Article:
And then there’s Bigga Haitian. Wonderfully, although he well fits onto this list and were I to rank these artists, he would rank fairly highly despite not being as well known as most of them, Bigga Haitian’s NAME does present some hint of his eventual origins. Also, in his case in particular, it’s not so much of his actual STORY, but more of his BEING. Despite the fact that I may have gone half a decade or so without hearing anything from the New York based chanter from out of Haiti, I don’t even know if then I could have imagined a Reggae ’house’ without Bigga Haitian in one of the rooms. Maybe he’s just performing locally wherever, maybe he’s working on something new (clearly he was doing both), but there’ll come a point where I’ll almost HAVE TO come across his name in respect to doing new things, otherwise the cosmic Reggae alignment is thrown out of wack, forever. What’s special about Bigga Haitian? Well, besides essentially being the international face of Reggae music from Haiti (outside of that Fugees fellow that is) amongst Reggae heads, Bigga is, in my opinion, one of the very few MASTERS of the craft of Reggae music. Not so much on the musician side (although I wouldn’t be surprised if he had that LOCKED as well), but as a lyricist and really in the way his vibes push through to the listeners, one could tell quite easily, even if “one” is a most casual of observers, that when you listen to Bigga Haitian’s music, this is an individual who truly knows what he is doing on his music. Most recently, apparently the internet has been buzzing with the newly released Sak Pasé for the New York based Walkup Records and deservedly so because, despite its brevity, it is a powerful album. However, arguably even stronger and arguably the greatest piece of work in an album of Bigga Haitian’s career Binghi Man, apparently was also quietly released to the digital world through Walkup and originally from Bigga Haitian’s own self titled imprint for it’s original release back in 2002. There was also (speaking of mysterious) I Am Back which was Bigga’s debut album (and hopefully Walkup can scoop that one up and get it back out there at some point in the future as well at some point), but Binghi Man is EXCELLENT. The album really showcased who Bigga was as an artist as that point and despite the occasional misstep (at the end), it definitely showed, in my opinion, his overall mastery of the game, as new fans and old alike would have to agree that the man’s timing, his pacing and most importantly, the word’s he chooses are precision ON POINT throughout Binghi Man. Of course, it also comes through as being quite personal for Bigga as despite the obvious tune which sheds light on him personally (more on that in a bit), the album is also chockfull of tunes which appear to come at various stages and stops along the line of his spiritual journey and development as a person. I was also very (quietly) impressed at the level of INTELLIGENCE which seems to pervade throughout the vibes of the album, which in terms of being personal and speaking of oneself and one’s experiences, is something which can be very unique (how in the hell do I sound SMART talking about me? Everyone is an expert on themselves). Again, I remind you, Bigga Haitian is a master at this art, something which is evident all over this album.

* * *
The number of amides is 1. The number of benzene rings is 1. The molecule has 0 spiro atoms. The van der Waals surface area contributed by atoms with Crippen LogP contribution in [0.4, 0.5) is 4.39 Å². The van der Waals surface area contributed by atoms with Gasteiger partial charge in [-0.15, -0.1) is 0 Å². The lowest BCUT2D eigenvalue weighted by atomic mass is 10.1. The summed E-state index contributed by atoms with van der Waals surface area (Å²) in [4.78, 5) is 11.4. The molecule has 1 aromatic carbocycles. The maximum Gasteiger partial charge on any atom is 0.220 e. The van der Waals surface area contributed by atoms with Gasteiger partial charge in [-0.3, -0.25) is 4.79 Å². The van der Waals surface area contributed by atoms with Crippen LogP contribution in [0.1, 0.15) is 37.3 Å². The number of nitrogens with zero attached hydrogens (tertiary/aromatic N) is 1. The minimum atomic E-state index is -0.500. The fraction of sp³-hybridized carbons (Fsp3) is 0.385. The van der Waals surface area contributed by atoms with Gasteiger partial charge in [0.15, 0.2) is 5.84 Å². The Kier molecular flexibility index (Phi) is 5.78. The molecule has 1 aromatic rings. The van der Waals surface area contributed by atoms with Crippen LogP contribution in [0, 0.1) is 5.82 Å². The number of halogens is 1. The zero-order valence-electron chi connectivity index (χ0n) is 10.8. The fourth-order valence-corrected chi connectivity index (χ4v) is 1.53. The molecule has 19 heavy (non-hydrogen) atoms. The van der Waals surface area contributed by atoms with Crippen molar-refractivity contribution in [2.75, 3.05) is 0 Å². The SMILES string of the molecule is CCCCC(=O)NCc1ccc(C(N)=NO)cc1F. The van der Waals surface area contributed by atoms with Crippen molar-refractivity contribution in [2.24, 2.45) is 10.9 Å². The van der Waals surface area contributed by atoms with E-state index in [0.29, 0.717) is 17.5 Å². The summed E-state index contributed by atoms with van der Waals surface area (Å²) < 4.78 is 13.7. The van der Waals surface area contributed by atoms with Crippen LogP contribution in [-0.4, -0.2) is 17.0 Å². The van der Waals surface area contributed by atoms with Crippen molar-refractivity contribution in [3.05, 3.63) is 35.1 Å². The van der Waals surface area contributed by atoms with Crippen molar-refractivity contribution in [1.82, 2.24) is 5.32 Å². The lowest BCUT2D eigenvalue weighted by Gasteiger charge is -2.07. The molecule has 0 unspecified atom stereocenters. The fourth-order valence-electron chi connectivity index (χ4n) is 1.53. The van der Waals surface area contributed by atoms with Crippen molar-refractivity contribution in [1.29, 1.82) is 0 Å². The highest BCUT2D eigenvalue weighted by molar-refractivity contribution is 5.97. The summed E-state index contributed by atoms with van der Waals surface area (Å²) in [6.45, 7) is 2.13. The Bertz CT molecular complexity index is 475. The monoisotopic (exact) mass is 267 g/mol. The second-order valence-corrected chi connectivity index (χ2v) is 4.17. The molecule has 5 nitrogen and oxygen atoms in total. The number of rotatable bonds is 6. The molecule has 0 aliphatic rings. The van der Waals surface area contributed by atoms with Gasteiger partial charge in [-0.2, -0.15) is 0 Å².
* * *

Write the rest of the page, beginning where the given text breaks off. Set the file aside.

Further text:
As I said, for me, the prevailing vibes of the album is that you can literally see Bigga Haitian embarking on what appears to be (for the most part), a very personal journey. And while the ’personal’ aspect of this trip is DEEPLY explored at one signature moment, to my opinion, throughout (particularly the first half), that is a very present source of inspiration for the album. With that being said, kicking off our trip through the wonderful world of Bigga Haitian’s Binghi Man (not Binghi MON, biggup Dale Cooper) is the first of several downright LUSH ROLLING vibes on the album, ‘Nations Fighting’. This one is obvious from the title and the very second that riddim comes through Bigga begins to strike a chord and one which has its heart within the scope of antiviolence and just general negativity spreading across the world. Big opener. Next up is a very curious selection in the title track and it eventually became my favourite tune on the entire tune named after it (through MUCH MUCH deliberation) (between me and myself). You’ll find lyrically better tunes and tunes which have quite a bit more sonic appeal (such as the opener), but the message here is SO unique that I struggle to place a next tune above it. The tune comes very close to the 9/11 tragedy in New York and the NYC resident Bigga speaks openly about himself, a turban clad royal looking Rastafarian, being mistaken for those who participated in the attacks and how ridiculous and just WRONG it is. In pointing out the differences (big and mi-nute) Bigga captures a vibe RARELY seen, if ever at all. MAGIC! Should you choose any tune on Binghi Man for me personally to follow the title track here with no fear of losing the vibes, it is the one which does just that, ‘Red Hot’. This STEPPING is somewhat generic in terms of message (as the title suggests), but on the chorus, Bigga constantly namedrops Sizzla Kalonji. CLEARLY a fan and who can blame him, in terms of just how it sounds, Bigga makes Red Hot one of the biggest flames on the album altogether and does so in the name of His Imperial Majesty.